The Grand Piano reading at NPF gave me this idea, which I offer in the hope some of us will actually do it. This is very closely based on the "ant wort/brat guts" exercise (see Grand Piano Vol. 1, among other places). Two versions below, dependent on the size of your collective.
An Exercise in Collective Collapsible Autobiography, or What Participation as Writing Readers and Reading Writers
Version 1. Assemble a group of 10 people, along with copies of Grand Piano (for 10 people, you need 9 copies; it'd be cool if everyone had their own complete set, to date, so that people could technically end up reading the same passage). Each person is also asked to bring 4-6 texts which speak to them autobiographically but which they have not themselves authored. (For instance, if Daniel Paul Schreber's Memoirs of my Nervous Illness is formative, for whatever reason and in whatever way, include that). 9 people read simultaneously, while the last scribes; the readers alternate between GP and the supplementary texts. The choice of how to alternate and how often must be left to the individual: follow a whim, roll dice, draw lots, etc, as suits your own habitual methods of negotiating the texts of the world as they compete for your attention.
In theory, and if organized in advance, the reading/writing should result in all of the existing sections of Grand Piano being read, and everyone writing in response to them. That completeness isn't vital however.
The resultant writing should be scribed by one member of the group and sent round to the rest, to re-shape and re-use whenever and however wanted. (I'll also post here anything anyone produces; keep me posted.)
Version 2. Pretty much the same, but with only 3 people, like the original ant wort/brat guts sessions. Might be more viable.
(Note: this is close to what was done at the NPF reading, though with more people, so I'm not claiming this is a new exercise; what I'm interested in is the effect on polymorphous identity, on the I-am within the group we-are and we-are-not, when other people's autobiography and autobiographical tendencies impact on our own selves as formed within, through, and despite language. I'm suggesting that for someone outside of the so-called Language school, outside, that is, a certain generation in San Francisco in 1975-1980 and also outside a group most verbally but incompletely represented at present in the ten writers of the Grand Piano undertaking, for those people to perform a writing and reading exercise by means of Grand Piano constitutes a very different engagement with collective autobiography. The method is duplicated but the experience not retained, partly because of the changing involvement with revising and, to quote MKH's comment, re-visiting.)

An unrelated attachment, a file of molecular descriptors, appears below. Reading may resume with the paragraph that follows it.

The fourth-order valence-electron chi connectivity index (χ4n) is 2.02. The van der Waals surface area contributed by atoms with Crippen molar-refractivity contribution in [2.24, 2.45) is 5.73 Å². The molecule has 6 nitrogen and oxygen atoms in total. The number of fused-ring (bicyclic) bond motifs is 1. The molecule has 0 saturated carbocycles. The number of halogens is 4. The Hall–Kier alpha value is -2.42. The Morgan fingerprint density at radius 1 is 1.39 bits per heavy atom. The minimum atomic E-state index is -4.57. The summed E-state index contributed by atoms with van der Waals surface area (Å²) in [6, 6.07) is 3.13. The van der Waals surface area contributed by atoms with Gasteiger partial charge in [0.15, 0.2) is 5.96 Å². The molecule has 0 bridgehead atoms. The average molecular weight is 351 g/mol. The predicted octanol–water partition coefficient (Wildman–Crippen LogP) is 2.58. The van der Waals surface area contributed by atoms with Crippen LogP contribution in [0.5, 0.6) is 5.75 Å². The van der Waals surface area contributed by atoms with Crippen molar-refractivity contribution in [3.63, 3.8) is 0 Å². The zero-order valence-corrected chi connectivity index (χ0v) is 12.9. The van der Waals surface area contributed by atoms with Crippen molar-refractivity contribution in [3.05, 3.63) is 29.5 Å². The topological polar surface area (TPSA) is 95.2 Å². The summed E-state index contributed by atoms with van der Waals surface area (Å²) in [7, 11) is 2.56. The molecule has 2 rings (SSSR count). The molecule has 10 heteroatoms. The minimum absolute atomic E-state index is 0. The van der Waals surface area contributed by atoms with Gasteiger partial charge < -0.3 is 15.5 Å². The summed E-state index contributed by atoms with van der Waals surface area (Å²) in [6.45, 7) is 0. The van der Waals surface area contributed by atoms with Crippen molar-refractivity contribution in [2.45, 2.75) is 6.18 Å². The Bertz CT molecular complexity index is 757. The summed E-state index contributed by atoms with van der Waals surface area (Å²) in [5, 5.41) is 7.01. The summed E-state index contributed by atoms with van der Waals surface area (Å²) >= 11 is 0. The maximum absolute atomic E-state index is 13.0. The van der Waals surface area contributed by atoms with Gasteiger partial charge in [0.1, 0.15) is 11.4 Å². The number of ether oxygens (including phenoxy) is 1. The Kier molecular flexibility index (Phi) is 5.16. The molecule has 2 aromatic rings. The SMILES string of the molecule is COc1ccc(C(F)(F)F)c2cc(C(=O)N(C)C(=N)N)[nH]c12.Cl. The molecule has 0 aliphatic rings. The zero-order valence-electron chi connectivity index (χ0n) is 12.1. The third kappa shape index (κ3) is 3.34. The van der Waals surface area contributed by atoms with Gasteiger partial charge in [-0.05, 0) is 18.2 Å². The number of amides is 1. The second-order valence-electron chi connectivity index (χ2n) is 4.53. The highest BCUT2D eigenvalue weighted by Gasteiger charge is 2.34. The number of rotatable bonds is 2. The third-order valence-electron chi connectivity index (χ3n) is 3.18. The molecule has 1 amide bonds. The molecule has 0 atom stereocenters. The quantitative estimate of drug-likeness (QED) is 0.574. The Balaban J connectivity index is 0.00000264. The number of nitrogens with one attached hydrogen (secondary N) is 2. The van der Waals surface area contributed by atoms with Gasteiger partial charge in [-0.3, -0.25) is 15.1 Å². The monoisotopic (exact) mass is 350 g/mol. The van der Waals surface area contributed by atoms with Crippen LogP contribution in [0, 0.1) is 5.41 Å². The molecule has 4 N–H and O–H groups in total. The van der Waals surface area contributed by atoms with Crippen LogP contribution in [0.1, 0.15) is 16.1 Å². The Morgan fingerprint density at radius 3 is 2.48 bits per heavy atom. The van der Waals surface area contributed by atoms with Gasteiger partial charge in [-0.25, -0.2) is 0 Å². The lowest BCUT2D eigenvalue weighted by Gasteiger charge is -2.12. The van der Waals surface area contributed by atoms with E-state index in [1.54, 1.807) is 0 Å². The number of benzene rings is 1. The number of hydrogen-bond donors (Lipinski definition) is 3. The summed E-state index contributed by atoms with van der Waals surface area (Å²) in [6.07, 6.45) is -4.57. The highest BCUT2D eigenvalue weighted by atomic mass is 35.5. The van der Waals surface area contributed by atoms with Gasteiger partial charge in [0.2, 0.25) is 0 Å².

Tuesday, June 24, 2008
(photo from Tom Orange's Flickr)
In the Class of 1944 Hall there is a Black Box Theater. On Wednesday 11th June it was fairly empty. Around midnight, some people with language written down gathered and they read that language while other people listened. Most of you missed it, but that's okay - those who were there will read again.
The next night, 11pm, same Black Box, but this time with a grand piano, silent and unacknowledged, in the back of the room. Hardly anyone mentioned it, this citation of the San Francisco Grand Piano reading series, this quiet joke, this recreation of...what? atmosphere? scene? the setting for when the famous poet I forget began to play music through/in accompaniment to/despite the other famous poet's reading but was silenced? And what is a famous poet anyway?
The occasion was the group Grand Piano reading, featuring three of the ten people engaged in a collective autobiography effort to chronicle, engage, and even revise, the period between 1975-80 the way a part of San Fransisco experienced American and the ending of an in any case arbitrary decade.
"Instead of 'ant wort' I saw 'brat guts'" records and explains Bob Perelman, Barrett Watten's way of explaing the "Brat Guts" reading process (in The Constructivist Moment ) by which members of a group produce writing in response to the reading aloud of writing by other members of the group. This process was performed on 6/12/08 in that Black Box, backed by that piano, which was not but could in any case have been the piano against (or at first towards) which these 3 readers (Steve Benson, Kit Robinson, Barrett Watten) read, as did the other 7 writers of the collective autobiography project (some at the conference but not part of this group moment, audienced rather than reading/writing; some absent from the conference), as did dozens of other writers, some almost never mentioned with the so-called Language poets too easily and too erroneously grouped together (Philip Lopate, for instance, read in the series).
What the reading performed, then, in its method and in its visual props, was a layering of (competing) experiences, (competing) symbols of experienced, and (competing) articulations of experience. Readings overlapped, so one had to tune out one of the two, or let the mixture work. Readers read from 5-6 source texts in addition to the issue of the Grand Piano from which they were ostensibly reading. All the while, readers were writing, but not (at least as far I could see) reading what they were writing (experienced left unarticulated for now, experience of what). Lines were shared but, identical in the letters and ordering of letters that comprised them, they were not identical in the different uttered iterations.